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Verhofstadt: Five challenges of the Belgian Presidency

Date

07 Jul 2010

Addressing the Belgium Prime Minister, Yves Leterme, in a parliamentary debate in Strasbourg today, Guy Verhofstadt, leader of the Liberal and Democrat group in the European Parliament, underlined that the success of the Belgian Presidency would be judged on its ability to steer through the measures to address the financial and economic crisis.

"There is one over-riding concern on the minds of Europe's citizens and that is how we can quickly and efficiently emerge from the current crisis and era of austerity and lay the foundations for future growth and prosperity. Belgium now faces its own stress test whether it can live up to expectations and deliver genuine Community responses to a crisis that transcends all frontiers."

"This approach applies in a first instance to Financial Supervision where consensus will only be achieved between the Institutions if Council drop their insistence on maintaining unanimity amongst all Member States and vote by a qualified majority on the establishment of a European supervisory structure that is not forever beholden to certain national interests."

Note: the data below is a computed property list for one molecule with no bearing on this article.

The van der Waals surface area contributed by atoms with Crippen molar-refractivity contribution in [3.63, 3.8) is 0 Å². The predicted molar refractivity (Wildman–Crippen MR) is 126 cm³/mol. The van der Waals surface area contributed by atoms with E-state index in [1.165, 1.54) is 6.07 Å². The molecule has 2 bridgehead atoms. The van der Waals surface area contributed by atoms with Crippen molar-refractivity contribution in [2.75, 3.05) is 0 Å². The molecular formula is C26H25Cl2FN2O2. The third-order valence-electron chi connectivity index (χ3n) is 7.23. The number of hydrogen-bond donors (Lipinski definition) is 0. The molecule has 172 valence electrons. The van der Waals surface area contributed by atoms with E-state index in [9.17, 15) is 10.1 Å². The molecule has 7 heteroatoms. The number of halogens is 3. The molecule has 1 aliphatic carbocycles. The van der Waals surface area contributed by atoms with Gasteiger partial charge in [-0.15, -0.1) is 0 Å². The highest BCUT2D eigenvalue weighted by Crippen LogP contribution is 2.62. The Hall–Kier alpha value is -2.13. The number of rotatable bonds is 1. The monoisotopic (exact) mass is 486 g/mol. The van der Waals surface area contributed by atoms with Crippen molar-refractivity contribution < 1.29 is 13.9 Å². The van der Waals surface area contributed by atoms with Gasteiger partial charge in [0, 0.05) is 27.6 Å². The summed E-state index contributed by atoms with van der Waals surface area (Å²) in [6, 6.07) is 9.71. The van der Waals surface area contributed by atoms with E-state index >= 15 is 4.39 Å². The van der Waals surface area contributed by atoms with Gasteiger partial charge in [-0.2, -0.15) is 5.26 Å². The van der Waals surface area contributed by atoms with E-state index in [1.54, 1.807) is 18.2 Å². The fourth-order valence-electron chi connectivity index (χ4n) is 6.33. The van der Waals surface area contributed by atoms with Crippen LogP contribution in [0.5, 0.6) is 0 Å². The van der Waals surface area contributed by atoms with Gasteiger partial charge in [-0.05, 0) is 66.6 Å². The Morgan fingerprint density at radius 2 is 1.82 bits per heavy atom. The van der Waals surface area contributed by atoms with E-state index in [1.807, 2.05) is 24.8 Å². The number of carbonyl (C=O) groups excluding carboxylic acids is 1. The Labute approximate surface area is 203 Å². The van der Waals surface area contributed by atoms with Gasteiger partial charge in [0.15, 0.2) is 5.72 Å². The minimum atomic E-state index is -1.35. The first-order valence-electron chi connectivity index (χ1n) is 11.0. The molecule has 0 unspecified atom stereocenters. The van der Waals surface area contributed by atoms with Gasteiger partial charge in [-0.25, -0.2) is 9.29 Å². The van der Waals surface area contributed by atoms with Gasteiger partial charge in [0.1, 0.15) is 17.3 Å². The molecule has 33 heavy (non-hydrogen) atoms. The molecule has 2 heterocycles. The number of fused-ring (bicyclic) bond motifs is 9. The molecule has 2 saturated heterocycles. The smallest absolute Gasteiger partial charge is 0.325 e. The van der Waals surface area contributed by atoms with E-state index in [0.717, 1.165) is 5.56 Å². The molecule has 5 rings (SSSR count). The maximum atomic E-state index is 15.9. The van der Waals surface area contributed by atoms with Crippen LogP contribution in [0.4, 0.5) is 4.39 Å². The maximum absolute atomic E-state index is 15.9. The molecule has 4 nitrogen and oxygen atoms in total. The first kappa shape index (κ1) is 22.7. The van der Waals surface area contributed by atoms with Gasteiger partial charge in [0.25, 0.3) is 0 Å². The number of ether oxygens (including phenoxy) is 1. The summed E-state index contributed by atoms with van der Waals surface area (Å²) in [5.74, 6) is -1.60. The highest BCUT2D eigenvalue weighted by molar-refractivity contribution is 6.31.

Verhofstadt's five economic policy challenges for the Belgian Presidency are:

• Agreement on a common approach to applying bank stress tests and the urgency of re-establishing our banks on a stable and sustainable financial footing.

• The Stability and Growth Pact must be strengthened along the lines proposed by Commissioner Rehn to make it both credible and enforceable;

• The Union must set in place mechanisms for real economic policy making and coordination to ensure all efforts are pulling in the same direction and complement its monetary policy;

• Agreement must be found on the package of measures to strengthen financial supervision at European level which will require some Member States to relinquish their cherished sovereignty which did nothing to warn against the risks in the banking and financial sectors in last two years;

• Europe must relaunch its Single Market that spurred growth in the 1990s, ensure above all the free movement of persons and labour and tackle corruption, tax evasion and the black economy at every level.

"The new Treaty framework of Lisbon also means that the rotating Presidency has to change its mindset and work constructively with an empowered Parliament and a permanent President of the Council. The fact that the latter happens to be a Belgian should ease the transition and enable us to make real progress."

For more information, please contact:
Neil Corlett: +33-3-88 17 41 67 or +32-478-78 22 84
e-mail: neil.corlett@europarl.europa.eu

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